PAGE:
I used to walk in the fuzziness of my mind and didn’t know how the clearing began. God’s word is essential to find the peace and clarity we need to get through each day. Physical sickness got me down and the lack of God’s word seeped in as well. Spiritual dehydration left me fighting for God’s truth. The answer is simple and yet once again I could not see it due to my troubles. As David shows, silence is never the answer and we must remember to cry out to God and seek him at all times! May the silence be broken and may he hear our cry!
My relationship with God is such a gift. I can rejoice for the changes that it has made in my life. For the first time since my journey with God began, I knew what I was missing when I had not been in his word. I craved the quiet moments of God’s word and the ability to clear my mind. I had slept through too many days without checking in. I had thought that physical sleep and rest would strengthen me and yet my soul was also in need. Never have I felt so sick and worn down, yet never have I also felt so completed by God’s word. I had provided my body with rest but I was starving the parts that needed God. The moment I opened his word I felt his truth sink into the parts of my spiritually dehydrated soul. Like I needed to drink physical water when I was ill, I also had to remember to feed my soul. Like pain medication lifting away pain, his word began to lift away the pain of the emptiness from lack of his truth.
I begin with Psalm 40, the place where I had left off. David speaks of how he waited on the Lord and God drew him up from the pit of destruction. He placed a new song in his mouth. I think of my journey with God and I realize that so many days God has done just this. If I take the time to sit in his word, no matter the pit that I wake up in…God places me into a secure place where I can find praise. My circumstance don’t change…the pit remains, but he changes me. As David speaks of trusting in the Lord and who he is, I know that this is what I have been lacking. No longer thinking my own thoughts and going my own way, but trusting in God. David speaks of his heart and how his heart is changed by God’s words. He reminds us how God thinks of us and that we are never alone.
Less, than an hour ago…I felt lost. Trying to put away the to do list and pick up God’s word seemed to be daunting. I felt alone in a crowd of people and sucked up into the noise of the day. Panic started to set in and the loneliness was too much to bear. I needed the quite of God’s word. I needed his truth to change me. I needed the reminder that he truly is all that I need. The world has a way of trapping us into what seems like the facts of the day and yet it is only in God’s word that we will see the truth. As the unknown outcome of my husband’s diagnosis creeps in, I must be prepared to fight back with God’s truth.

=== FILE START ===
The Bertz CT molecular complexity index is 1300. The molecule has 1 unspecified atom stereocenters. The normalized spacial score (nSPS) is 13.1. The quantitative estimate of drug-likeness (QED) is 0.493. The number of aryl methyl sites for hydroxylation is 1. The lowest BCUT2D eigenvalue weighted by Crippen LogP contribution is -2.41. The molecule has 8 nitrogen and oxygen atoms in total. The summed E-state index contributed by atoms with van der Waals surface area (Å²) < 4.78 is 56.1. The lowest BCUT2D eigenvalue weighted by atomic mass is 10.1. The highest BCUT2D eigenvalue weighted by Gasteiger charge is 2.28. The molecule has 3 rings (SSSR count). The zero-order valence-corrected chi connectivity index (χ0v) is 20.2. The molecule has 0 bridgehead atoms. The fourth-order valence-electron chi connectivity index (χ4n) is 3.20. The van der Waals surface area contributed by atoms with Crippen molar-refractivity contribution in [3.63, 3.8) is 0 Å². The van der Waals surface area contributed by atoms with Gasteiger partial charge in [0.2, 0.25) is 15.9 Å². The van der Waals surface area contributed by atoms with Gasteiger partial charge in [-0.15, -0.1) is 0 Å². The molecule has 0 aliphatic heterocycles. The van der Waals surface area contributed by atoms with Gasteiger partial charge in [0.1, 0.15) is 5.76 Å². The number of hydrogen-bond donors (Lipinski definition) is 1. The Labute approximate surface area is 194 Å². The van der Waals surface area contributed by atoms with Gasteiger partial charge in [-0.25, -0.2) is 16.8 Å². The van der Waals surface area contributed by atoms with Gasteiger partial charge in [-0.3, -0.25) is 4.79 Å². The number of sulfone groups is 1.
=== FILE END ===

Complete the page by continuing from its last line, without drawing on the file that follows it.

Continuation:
As the First Five App points out that, “in Psalm 40:1-10, David praises God for delivering him, but then in verses 11-17 he cries out for God to deliver him again. David is hurting but still hoping. And he knows where his hope is found.” The First Five talks about this type of hope as they state, “Hoping doesn’t mean we ignore reality. No, hoping means we acknowledge reality in the very same breath that we acknowledge God’s sovereignty. Our hope can’t be tied to whether or not a circumstance or another person changes. Our hope must be tied to the unchanging promise of God. We hope for the good we know God will ultimately bring from our situation, whether the good turns out to match our desires or not.” I’ve found this hope. This hope is fed to me in God’s word. Every day I may wake up on bottom of the pit again, but God’s word is ready to create a strong foundation in which I can stand upon. I may praise God as I take a breath in for saving me and ask God to save me again as I exhale. King David did this very same thing and we cannot expect anything more of ourselves as well. Despite the hurting…God’s word will always give us hope. I can’t help but continue to settle into God’s word of hope.